Musée d'Orsay hosts France's first major Gaudí exhibition in fifty years
President Aragonès attends opening of show offering "new vision" of renowned Catalan architect
An exhibition featuring rarely seen pieces by renowned Catalan architect Antoni Gaudí opened at the Musée d'Orsay in Paris on Monday, with Catalan president Pere Aragonès among the dignitaries present.
The show – the first major exhibition in France devoted to Gaudí in fifty years – arrives from Barcelona, where it was on display at Catalonia's National Art Museum (MNAC) from November 2021 until March 2022.
The Catalan culture and foreign action ministers, Natàlia Garriga and Victòria Alsina, also attended the inauguration, along with Museu d'Orsay director Christophe Leribault, curator Elise Dubreuil, MNAC president Joan Oliveras and director Pepe Serra, and Juan José Lahuerta, who curated the Barcelona exhibition.
The show promises to offer a "new vision of the artist as a unique and singular figure, a non-isolated genius who practiced in a Catalonia in the midst of social, political and urbanistic upheaval."
Through drawings, models and pieces of furniture – some of which have never before displaying in France – the exhibition leads visitors through Gaudí's creations of palaces, hotels, parks, and churches, including the Sagrada Familia.
The exhibition focuses on "showing the architect's creative process at a time of an exceptional local artistic profusion linked to Modernisme," the Art Nouveau movement that was an artistic expression of Catalonia's distinct identity.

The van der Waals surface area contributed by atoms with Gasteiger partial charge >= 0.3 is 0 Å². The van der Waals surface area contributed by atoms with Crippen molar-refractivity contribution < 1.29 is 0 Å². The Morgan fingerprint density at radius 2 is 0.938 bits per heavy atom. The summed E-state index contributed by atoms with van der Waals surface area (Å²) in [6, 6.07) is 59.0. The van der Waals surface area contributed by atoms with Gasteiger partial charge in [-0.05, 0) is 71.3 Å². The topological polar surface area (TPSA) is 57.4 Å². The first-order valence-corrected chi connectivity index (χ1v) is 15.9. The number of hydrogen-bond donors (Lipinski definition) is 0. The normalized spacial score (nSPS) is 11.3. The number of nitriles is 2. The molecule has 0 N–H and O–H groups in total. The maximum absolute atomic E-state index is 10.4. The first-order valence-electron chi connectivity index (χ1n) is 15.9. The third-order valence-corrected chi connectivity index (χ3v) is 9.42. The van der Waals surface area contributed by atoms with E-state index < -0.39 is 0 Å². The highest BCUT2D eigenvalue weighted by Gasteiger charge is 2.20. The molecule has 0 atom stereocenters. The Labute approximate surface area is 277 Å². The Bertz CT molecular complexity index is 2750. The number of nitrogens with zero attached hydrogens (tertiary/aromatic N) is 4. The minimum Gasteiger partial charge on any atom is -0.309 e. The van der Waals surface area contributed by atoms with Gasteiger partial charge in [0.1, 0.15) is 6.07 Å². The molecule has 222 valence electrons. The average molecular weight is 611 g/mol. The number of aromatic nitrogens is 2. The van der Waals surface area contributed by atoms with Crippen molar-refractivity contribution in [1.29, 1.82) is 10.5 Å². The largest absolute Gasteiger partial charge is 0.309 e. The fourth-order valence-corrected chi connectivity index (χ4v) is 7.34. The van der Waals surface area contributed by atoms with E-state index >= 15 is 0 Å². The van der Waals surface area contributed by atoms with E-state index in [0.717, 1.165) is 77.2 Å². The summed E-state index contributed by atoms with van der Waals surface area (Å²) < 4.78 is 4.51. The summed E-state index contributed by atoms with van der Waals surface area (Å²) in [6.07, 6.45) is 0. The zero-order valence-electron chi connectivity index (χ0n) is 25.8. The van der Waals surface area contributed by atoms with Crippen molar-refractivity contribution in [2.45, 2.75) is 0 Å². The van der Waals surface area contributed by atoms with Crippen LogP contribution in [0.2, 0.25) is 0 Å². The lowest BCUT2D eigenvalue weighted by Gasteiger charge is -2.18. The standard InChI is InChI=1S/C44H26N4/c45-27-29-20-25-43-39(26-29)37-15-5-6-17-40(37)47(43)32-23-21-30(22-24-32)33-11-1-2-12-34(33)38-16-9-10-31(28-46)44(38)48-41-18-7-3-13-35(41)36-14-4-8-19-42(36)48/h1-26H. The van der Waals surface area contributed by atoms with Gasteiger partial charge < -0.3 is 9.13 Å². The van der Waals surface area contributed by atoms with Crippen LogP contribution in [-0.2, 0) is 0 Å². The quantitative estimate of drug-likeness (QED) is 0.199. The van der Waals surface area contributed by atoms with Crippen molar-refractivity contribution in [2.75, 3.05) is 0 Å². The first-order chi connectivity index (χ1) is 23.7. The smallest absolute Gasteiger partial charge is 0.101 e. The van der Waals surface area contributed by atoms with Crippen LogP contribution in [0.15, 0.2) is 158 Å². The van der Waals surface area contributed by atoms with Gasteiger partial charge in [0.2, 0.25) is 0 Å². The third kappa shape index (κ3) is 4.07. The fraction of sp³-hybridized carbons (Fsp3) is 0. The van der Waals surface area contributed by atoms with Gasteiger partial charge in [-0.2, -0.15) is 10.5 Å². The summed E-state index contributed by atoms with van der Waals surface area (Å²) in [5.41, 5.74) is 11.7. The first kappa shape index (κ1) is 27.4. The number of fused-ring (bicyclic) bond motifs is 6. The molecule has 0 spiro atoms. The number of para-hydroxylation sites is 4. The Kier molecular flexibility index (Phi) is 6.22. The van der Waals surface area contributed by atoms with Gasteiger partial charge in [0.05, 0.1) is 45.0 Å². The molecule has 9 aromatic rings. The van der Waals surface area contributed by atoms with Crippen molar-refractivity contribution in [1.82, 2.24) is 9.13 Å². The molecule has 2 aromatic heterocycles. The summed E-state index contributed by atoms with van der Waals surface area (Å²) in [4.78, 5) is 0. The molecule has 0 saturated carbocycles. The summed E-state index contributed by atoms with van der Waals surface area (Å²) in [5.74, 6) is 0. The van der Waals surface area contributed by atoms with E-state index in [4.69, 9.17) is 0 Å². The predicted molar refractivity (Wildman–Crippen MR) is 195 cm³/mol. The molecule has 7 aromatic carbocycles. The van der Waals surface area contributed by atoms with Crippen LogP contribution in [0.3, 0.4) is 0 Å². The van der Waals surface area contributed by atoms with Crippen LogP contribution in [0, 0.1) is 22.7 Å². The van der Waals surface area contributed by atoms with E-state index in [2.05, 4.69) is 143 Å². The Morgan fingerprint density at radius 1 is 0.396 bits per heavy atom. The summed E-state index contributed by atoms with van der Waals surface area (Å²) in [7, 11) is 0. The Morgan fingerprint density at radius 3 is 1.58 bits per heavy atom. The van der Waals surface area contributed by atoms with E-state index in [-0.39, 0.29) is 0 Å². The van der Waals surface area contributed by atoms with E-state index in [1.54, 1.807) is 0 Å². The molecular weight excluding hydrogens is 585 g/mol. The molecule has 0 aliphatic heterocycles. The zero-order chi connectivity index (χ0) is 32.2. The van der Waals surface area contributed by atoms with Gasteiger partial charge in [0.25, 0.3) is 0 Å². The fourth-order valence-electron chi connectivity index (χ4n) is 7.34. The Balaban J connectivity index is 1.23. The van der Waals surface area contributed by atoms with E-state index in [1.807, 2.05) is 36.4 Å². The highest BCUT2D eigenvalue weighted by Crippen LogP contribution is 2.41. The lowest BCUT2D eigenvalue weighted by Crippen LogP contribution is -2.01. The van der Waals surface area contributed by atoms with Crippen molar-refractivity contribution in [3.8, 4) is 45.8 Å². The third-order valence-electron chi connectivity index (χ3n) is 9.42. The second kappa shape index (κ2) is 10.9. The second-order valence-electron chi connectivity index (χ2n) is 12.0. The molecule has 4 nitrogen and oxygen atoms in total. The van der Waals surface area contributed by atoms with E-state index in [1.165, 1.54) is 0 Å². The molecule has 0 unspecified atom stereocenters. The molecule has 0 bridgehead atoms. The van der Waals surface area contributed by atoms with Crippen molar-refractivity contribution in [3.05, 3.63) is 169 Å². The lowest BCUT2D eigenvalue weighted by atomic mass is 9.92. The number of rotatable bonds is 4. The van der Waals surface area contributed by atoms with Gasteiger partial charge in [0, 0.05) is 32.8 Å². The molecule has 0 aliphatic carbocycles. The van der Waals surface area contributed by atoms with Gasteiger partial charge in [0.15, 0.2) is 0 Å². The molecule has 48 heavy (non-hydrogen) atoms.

The Museu d'Orsay's Gaudí exhibition opens to the public on April 12 and runs until July 17.
Far-right in France and Spain
After attending the exhibition, Aragonès spoke to the media by the banks of the Seine, addressing the big story of the day in France: far-right Marine Le Pen getting through the first round of the French presidential election alongside the incumbent president, Emmanuel Macron.
"In many parts of Europe, right-wing parties isolate the far right. In Spain, on the other hand, they are put in government," Aragonès said, referencing regional coalitions and agreements between the conservative People's Party and far-right Vox, most recently in Castile and León.
Catalonia is "different", the president said, as the far right "has no place there."
He expressed "concern" over the results of the far right in France: "We want the values of democracy, respect for human rights and Europeanism to be strengthened in every election."
Green hydrogen pipeline
The Catalan president's Paris agenda also included a trip to France's Renewable Energies Syndicate (SER), where he shared the proposal to kickstart the MidCat gas pipeline project, which he said could eventually be used for the transport of green hydrogen.
The organization agreed to share information on green hydrogen initiatives that are being carried out in France.
They also discussed offshore wind farm projects underway in France, including one at Leucata (Leucate), in Northern Catalonia (a Catalan region in France), and a possible underwater interconnection with the Tramuntana wind farm that may be constructed off the Costa Brava coast.
At the end of the meeting, the Aragonès reiterated that Midcat could be one of the "most interesting projects to provide a network of gas pipelines throughout Europe."
"The more alternative energy sources there are, the less dependence there will be on certain producers," he said.
In March, the president traveled to Stuttgart to announce where he announced that Catalonia and Baden-Württemberg had agreed to create a working group to develop green hydrogen projects.